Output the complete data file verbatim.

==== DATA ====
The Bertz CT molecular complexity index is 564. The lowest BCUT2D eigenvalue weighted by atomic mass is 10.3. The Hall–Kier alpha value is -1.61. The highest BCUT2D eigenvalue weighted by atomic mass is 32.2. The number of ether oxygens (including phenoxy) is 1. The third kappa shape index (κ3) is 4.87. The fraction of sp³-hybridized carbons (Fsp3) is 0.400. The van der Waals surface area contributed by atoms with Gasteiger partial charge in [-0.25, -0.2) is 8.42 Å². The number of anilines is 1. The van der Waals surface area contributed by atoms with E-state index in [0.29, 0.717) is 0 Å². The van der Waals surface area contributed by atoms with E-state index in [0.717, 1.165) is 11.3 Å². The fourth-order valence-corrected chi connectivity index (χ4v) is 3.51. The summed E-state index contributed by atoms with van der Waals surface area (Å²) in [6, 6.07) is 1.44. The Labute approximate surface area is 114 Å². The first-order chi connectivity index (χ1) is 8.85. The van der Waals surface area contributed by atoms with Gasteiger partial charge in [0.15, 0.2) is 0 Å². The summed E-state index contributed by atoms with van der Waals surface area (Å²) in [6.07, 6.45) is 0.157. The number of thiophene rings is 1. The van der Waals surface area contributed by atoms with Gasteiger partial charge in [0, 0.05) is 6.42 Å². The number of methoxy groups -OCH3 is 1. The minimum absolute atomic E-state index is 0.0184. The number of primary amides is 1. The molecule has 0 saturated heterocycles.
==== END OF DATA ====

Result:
The Bertz CT molecular complexity index is 564. The lowest BCUT2D eigenvalue weighted by atomic mass is 10.3. The Hall–Kier alpha value is -1.61. The highest BCUT2D eigenvalue weighted by atomic mass is 32.2. The number of ether oxygens (including phenoxy) is 1. The third kappa shape index (κ3) is 4.87. The fraction of sp³-hybridized carbons (Fsp3) is 0.400. The van der Waals surface area contributed by atoms with Gasteiger partial charge in [-0.25, -0.2) is 8.42 Å². The number of anilines is 1. The van der Waals surface area contributed by atoms with E-state index in [0.29, 0.717) is 0 Å². The van der Waals surface area contributed by atoms with E-state index in [0.717, 1.165) is 11.3 Å². The fourth-order valence-corrected chi connectivity index (χ4v) is 3.51. The summed E-state index contributed by atoms with van der Waals surface area (Å²) in [6, 6.07) is 1.44. The Labute approximate surface area is 114 Å². The first-order chi connectivity index (χ1) is 8.85. The van der Waals surface area contributed by atoms with Gasteiger partial charge in [0.15, 0.2) is 0 Å². The summed E-state index contributed by atoms with van der Waals surface area (Å²) in [6.07, 6.45) is 0.157. The number of thiophene rings is 1. The van der Waals surface area contributed by atoms with Gasteiger partial charge in [0, 0.05) is 6.42 Å². The number of methoxy groups -OCH3 is 1. The minimum absolute atomic E-state index is 0.0184. The number of primary amides is 1. The molecule has 0 saturated heterocycles.